Ireland comes to Occidental from Pasadena City College, where she had been an adjunct instructor of visual arts and media studies since 2018. She has a BFA from New York University’s Tisch School of the Arts and an MFA from UCLA. In 2020, she published Regarding Paul R. Williams: A Photographer’s View (Angel City Press), a collection of black-and-white images that documents the work of the trailblazing Black architect (1894-1980).
What attracted you to Occidental?
Several years ago, I made the decision to commit to living in Los Angeles. That meant that I was limited to applying to teaching jobs in the LA area. Full-time positions teaching photography at the college level are few and far between, and only a small handful–maybe one to three–pop up in LA each year. But even with so few opportunities, I didn’t apply to anything that didn’t feel right. I’ve never been more excited to apply for a job than I was when I read the listing for the position I now hold at Oxy. Perhaps some of that enthusiasm came through in my application and helped me stand out!
I’ve worked and studied at several different kinds of institutions, and for a long time, I felt that a small liberal arts college would be the right place for me. I knew that I wanted to be at a school with a wide variety of fields of study outside of the arts–I don’t just want to teach art majors, I want to teach biology majors and math majors and English majors, too. I also knew that I wanted to be at a school small enough to give me a real sense of community. I knew that I wanted to be part of an interdisciplinary art department, as opposed to a siloed photography department. Oxy meets all of those criteria, and has the added bonus of a really strong faculty in the Department of Art and Art History that I am proud to now call my colleagues.
What does it mean to you to be one of Oxy’s first Mellon Faculty Diversity Initiative Post-Doctoral Fellows?
I think that the position speaks to Oxy’s real commitment to diversifying the faculty, and that is very meaningful to me. As a student, faculty diversity was incredibly important to me–I wanted to learn from people with many different kinds of life experiences, and also be confident that at least some of them would understand parts of my own experience. As an educator, I feel that a diverse faculty and student body are crucial to the success of any institution that truly wants to prepare its students for the current world, and for the future. However, I am having a hard time answering this question because I know that there will always be people who assume that a “diversity hire” is underqualified, and was hired just to check various boxes. I am incredibly grateful for and proud of my fellowship, yet wary of discussing it with other people.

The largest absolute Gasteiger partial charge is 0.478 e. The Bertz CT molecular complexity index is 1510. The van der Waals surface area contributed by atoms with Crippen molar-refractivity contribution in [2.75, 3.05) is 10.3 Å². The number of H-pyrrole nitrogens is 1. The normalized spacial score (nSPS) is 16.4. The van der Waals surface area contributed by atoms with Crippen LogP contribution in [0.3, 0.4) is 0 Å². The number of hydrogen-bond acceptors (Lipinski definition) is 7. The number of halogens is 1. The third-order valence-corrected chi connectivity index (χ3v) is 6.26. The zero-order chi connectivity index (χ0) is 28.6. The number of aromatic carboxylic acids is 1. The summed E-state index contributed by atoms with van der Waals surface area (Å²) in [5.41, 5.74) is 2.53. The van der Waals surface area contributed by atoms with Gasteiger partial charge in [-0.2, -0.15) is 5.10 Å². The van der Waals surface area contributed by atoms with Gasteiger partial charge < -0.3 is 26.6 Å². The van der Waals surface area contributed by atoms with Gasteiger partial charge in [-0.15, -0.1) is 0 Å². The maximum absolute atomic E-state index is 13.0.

You have a studio space in your new home for the first time now. What kind of an impact has that had on your work?
Well, I had a small studio at my house before joining the faculty at Occidental. My studio at Oxy is a much better place to work–when I can get there!
My family and I moved to Eagle Rock (not from far away, but from another part of LA) right before I was hired by Oxy, for reasons completely unrelated to the school. My studio at Oxy is a very short drive from home, but far enough away that I can work there in a way that I can’t at home. Fewer distractions, and more of a sense that when I enter the studio I am “going to work.”
My work as an artist and my work as a teacher are really intertwined, and my studio on campus is a special place to focus on those things. I’ve never had a space quite like it. Though I don’t talk much about my work as an artist with my students, I know they are absorbing things about the life of a working artist every time they visit me in my studio for office hours. Something really wonderful about my studio is that my library of photo books is in the same building I teach in; if I want to show a book to my students, I can just go pick it up off the shelf!